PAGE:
John Bowe and Maureen Lipman in Daytona; pic: Manuel Harlan

Love, Sex & Death: Maureen Lipman

6th September 2013

Nancy Groves meets Maureen Lipman to talk about the play in which she will be appearing this week at Watford Palace: the theatre, as it just so happens, where she made her professional acting debut in 1967

Reclining on a battered brown leather sofa in the café of the otherwise shiny new Park Theatre in north London, Maureen Lipman manages poise and ease in equal measure, despite being mid-run in arguably her most demanding stage role yet, in a career that spans some five decades.

“I’m possessed,” says the 67-year-old, her brown eyes flashing. “It just takes me over. I wake up every two hours thinking, ‘Ooh, that’s good’ or ‘I should practice that’. But you can’t. Because then you get really overtired. And then you get ...” – the Lipman eyebrows raise – “symptoms. From the first read through I’ve been emotional to say the least.”

The source of this high emotion is Daytona, a new play by Lipman’s friend and fellow actor Oliver Cotton, which opened at the Park Theatre this summer before setting out on a national tour*. A dramatic and witty tango à trois, it’s the story of Elli (Lipman) and Joe (Harry Shearer), an elderly Jewish couple whose ballroom dance practice is disturbed one night by the arrival of an unexpected but all-too-familiar face (John Bowe) at the door of their Brooklyn apartment.

Each corner of this troubled triangle conceals a secret, making Cotton’s plot hard to write about without betraying his carefully drawn characters. Suffice it to say: “It’s a play about the validity of revenge and of compromise… two people who compromised love for some stability in their lives after everything that happened to them during the war. And into their lives comes a figure from the past who’s about to shatter that – who’s done something monumental.”

Lipman continues: “It’s love, sex, death – always. And when you’ve been in close proximity to death, as they have, then love and sex are very very attractive. You want to prove you’re alive.” It’s no spoiler to say, of course, that Lipman is talking about the Holocaust.

“All these survivors (and I’ve met many) are made of steel, because they’re the ones who survived. But along with the survival comes” – she pauses – “guilt. ‘Why me?’ Sometimes, if I’m at one of these Holocaust events, I look at these fantastic women and men, so cultured and beautiful, and they’ve got their gorgeous grandchildren around and I think, “F*** you, Hitler, you failed.” She chuckles unapologetically. “They’re the proof that you can cull but you can’t destroy.”

As survivor Elli, Lipman has received rave reviews. “Everyone who comes says: ‘God, but you’re so different. We didn’t know it was you.’ But I knew her. Even before we started rehearsals, I knew her. She’s witty and dry and restrained, very restrained. There’s a lot going on inside but she doesn’t want to look at it. The status quo makes her happy. As Joe says, ‘Elli and I have a made a life for ourselves. We don’t want to look at the past.’ I think a lot of people feel that way.”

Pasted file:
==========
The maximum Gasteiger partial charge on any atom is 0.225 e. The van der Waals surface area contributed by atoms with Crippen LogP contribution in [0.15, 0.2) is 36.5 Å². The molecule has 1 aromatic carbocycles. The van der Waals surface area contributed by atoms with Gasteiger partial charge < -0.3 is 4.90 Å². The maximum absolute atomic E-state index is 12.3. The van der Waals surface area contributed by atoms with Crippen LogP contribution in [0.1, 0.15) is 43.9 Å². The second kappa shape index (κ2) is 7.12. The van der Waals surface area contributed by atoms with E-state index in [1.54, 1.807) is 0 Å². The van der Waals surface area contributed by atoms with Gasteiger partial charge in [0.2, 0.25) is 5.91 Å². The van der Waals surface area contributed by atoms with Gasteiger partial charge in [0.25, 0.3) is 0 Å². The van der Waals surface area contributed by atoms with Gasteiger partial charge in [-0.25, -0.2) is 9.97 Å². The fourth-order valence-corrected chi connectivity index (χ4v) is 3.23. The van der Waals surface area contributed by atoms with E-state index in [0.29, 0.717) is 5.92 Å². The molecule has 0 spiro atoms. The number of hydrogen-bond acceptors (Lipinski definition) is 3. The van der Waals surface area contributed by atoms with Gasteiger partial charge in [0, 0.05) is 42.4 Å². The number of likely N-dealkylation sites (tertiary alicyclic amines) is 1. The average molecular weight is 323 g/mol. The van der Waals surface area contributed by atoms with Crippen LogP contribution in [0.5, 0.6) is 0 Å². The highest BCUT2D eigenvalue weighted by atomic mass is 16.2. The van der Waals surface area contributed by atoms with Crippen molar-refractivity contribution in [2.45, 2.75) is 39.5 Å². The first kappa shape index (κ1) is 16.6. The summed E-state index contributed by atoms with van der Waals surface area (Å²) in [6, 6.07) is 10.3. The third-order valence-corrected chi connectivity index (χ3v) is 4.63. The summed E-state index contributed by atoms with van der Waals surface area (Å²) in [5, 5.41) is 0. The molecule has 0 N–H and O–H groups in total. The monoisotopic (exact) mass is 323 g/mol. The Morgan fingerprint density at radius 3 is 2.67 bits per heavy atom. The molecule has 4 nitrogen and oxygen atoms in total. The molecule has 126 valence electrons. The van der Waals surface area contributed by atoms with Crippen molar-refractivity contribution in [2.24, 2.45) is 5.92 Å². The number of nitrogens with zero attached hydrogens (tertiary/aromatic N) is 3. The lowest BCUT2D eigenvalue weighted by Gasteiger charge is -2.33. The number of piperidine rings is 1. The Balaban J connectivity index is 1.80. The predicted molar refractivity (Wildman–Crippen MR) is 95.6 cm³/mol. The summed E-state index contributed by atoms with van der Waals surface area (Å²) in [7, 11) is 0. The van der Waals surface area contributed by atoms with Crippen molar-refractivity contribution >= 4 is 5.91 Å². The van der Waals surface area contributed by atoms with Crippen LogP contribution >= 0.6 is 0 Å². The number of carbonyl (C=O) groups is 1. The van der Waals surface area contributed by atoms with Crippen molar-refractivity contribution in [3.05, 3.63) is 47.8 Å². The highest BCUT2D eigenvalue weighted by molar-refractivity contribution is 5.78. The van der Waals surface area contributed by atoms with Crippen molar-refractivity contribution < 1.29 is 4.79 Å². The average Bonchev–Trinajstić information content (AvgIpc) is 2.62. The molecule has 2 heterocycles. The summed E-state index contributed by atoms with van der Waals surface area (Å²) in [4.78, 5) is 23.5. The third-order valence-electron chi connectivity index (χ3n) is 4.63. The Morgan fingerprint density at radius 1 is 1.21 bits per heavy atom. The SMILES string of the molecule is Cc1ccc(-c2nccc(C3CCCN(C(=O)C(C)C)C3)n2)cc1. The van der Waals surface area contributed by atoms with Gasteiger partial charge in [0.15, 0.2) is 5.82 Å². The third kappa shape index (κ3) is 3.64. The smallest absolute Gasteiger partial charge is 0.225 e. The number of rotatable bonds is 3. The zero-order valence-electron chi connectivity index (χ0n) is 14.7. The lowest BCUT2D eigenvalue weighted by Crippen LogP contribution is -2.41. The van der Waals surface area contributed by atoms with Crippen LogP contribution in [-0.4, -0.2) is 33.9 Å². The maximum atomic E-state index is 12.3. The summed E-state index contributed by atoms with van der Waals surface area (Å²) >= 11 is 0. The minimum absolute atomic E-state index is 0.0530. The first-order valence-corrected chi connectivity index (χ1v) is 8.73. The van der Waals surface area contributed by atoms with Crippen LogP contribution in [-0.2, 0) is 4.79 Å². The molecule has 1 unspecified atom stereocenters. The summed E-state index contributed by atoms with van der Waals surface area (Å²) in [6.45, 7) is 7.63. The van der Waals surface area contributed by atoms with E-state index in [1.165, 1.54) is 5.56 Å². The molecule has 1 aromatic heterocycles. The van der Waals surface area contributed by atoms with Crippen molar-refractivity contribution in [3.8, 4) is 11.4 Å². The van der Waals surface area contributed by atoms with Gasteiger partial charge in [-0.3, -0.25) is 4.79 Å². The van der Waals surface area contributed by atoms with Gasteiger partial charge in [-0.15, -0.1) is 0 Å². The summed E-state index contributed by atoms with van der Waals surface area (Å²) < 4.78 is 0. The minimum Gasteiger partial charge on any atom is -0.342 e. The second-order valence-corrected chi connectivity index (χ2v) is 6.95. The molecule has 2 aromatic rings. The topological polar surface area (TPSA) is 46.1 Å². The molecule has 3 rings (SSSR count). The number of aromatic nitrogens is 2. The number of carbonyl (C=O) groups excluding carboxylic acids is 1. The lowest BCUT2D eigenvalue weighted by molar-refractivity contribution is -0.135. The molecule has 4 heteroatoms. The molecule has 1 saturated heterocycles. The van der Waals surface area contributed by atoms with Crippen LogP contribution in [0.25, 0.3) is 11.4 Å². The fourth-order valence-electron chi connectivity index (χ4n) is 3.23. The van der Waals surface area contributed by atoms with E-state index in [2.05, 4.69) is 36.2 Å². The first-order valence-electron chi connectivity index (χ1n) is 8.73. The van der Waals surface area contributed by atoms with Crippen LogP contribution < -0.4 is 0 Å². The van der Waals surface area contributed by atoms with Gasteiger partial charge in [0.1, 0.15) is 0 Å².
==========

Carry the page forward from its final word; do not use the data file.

Being a Jew in England has pluses and minuses, says Lipman. “I once counted up the number of chicken soup bowls I’ve brought in on various sets – I got into double figures!” But then there’s the anti-Semitism, the extremist websites, the Holocaust deniers. “You have to tell the story in every generation,” she urges. “They’ve just dug up Richard The Third. Did he have a humpback? No, he had scoliosis. Did he kill those people? History and Shakespeare said he did, so he did.”

The only thing to do, she says, is keep on talking. Just not on social media. “I don’t think so, love! I can get a bit obsessive, which is why my kids won’t let me go on Twitter. They said: ‘If you start with your opinions, you’re going to get killed. People are going to start pushing stuff through your letterbox like they did to Miriam Karlin.’ Besides – when do you do it, when do you Twitter? When you’re with your partner? Just before you go to bed? I’m bad enough with my phone! He’s always looking at me, saying, ‘On that phone again?’”

‘He’ is Guido Castro, an Italian businessman and Lipman’s ‘gentleman friend’ (her words) for the past five years, following the death of her husband, the playwright Jack Rosenthal in 2004. The couple share a roomy basement flat in Paddington, west London, where Lipman spends many hours pottering about in her courtyard garden. “I’ve got the worst social life of anyone you’ve met,” she protests. “I’m so boring, it’s not true!”

But anything to escape the angst of modern life. “Guido has a theory about why everyone’s so angry: we’ve stopped smoking. When you smoked” – she holds an imaginary cigarette to her mouth – “you had a moment to think. When you’re in the car now, the anger! The fingers flying. And you can’t help thinking: I don’t want a war, but Martians would be very good for us. Send in a green person with an antenna!”

Or failing a green person, a grandchild. Lipman dotes on 15-month-old Ava Sabrine, even though, as she says, “everyone’s called Ava now”. The baby eats olives and kippers and squeezes lemons into her mouth, Lipman reports with delight. “Sometimes I even see Jack in her which is really, really something. I knew I’d enjoy it: I liked being a parent, I’m going to love being a grandparent.” And a cultured, beautiful one to boot.

There will be a review of Daytona on
on the afternoon of Tuesday 10 September

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